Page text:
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THE late Ralph Miliband wrote one of the best books about the history of the Labour Party, Parliamentary Socialism: A Study in the Politics of Labour (Allen & Unwin, 1961). Albeit of course it doesn’t cover the last 60 years.
Miliband, the father of David and Ed, opens the book by making the statement that, as a democratic socialist party, Labour had always been among the most dogmatic — not about socialism but about the use of parliamentary as opposed to extra-parliamentary forms of struggle.
His view at that time was that Labour under Hugh Gaitskell was not a vehicle for socialist advance and the leadership of the rather more “left-wing” Harold Wilson did nothing to change his mind.
He did, however, keep the matter under review and sometimes returned to the subject, for example in the 1983 edition of the Socialist Register.
Here he saw the rise of a left around Tony Benn from the early 1980s as a sign that maybe Labour could be claimed for socialism. Significantly, perhaps, it appeared in the year that a young Jeremy Corbyn first became an MP.
Tom Watson, before he stepped down and out of Labour politics, described an effort to abolish his then deputy party leader position as going against the idea of Labour as a “broad church.”
Miliband wrote: “Pious references to the Labour Party being a ‘broad church’ which has always incorporated many different strands of thought fail to take account of a crucial fact, namely that the ‘broad church’ of Labour only functioned effectively in the past because one side — the right and centre — determined the nature of the services that were to be held, and excluded or threatened with exclusion any clergy too deviant in its dissent.”
Much more recently, however, The Guardian argued in an editorial on September 22 2019: “The Labour Party is nothing if not a broad church, encompassing different traditions working with — not against — each other … Over decades, Labour activists, interests and voters have broadly agreed on a common purpose — to elect Labour governments that can redress the imbalance of economic, social and political power in Britain. That broad-church approach has served Labour well and has served Britain well too.”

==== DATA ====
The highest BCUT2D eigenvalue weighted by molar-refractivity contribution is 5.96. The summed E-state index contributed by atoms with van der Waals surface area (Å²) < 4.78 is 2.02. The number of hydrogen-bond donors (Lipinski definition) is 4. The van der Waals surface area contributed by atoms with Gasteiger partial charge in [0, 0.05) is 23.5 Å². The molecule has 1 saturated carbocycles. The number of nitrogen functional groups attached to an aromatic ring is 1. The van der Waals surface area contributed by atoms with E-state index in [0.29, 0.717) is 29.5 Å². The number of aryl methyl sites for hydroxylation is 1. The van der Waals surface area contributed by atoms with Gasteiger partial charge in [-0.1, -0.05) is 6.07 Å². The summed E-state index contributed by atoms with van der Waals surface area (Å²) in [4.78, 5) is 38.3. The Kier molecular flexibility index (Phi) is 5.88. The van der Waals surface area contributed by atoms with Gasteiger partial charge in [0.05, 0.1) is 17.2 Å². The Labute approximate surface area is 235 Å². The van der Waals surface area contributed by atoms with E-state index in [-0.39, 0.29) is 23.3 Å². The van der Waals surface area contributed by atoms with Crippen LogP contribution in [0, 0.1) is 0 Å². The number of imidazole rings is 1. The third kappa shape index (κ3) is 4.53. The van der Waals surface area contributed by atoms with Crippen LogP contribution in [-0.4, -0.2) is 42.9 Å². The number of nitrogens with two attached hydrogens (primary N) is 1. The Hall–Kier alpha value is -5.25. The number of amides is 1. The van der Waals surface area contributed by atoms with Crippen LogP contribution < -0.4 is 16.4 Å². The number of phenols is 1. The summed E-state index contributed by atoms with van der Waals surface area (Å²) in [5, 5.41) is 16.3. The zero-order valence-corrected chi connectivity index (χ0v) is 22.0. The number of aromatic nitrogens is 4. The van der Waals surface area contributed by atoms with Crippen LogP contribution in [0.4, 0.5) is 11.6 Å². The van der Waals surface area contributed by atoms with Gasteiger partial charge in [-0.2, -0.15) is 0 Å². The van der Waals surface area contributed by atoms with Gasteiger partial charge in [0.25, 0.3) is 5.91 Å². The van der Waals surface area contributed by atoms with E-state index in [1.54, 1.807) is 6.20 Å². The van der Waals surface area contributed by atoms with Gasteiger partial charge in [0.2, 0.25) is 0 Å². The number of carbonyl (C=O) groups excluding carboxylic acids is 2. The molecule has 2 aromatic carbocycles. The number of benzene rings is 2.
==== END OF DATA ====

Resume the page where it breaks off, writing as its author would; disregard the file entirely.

Socialists can certainly be active in the Labour Party, have been and remain so but managing to control it as an institution and grapple with its parliamentary focus is much harder.
Ralph Miliband never reached a definitive conclusion as to whether socialists could best organise effectively within the Labour Party or outside it, or perhaps both.
Laura Pidcock’s resignation from Labour’s NEC at the end of January on the grounds that it was no place for socialists shows it’s a question that remains relevant for the left.
There is, however, another broad church project, one long trumpeted by Tony Blair and clearly attractive to some around Keir Starmer.
This rolls history back to before the foundation of the Labour Representation Committee in 1900 which led to the creation of the Labour Party. It sees this as a mistake.
Rather what is needed is a progressive Liberal-Labour alliance, similar to that which existed in some areas in the final quarter of the 19th century.
This project needs to be contested by the left — first because it had and has no place for organised socialists but second because the practice of the Lib-Lab MPs in the early 20th century was very far from any meaning of progressive.
The key point, though, remains to organise to fight the impact of Tory rule in 2022. Debating the best vehicle for carrying that forward flows from that, rather than coming before it.
Keith Flett is a socialist historian.
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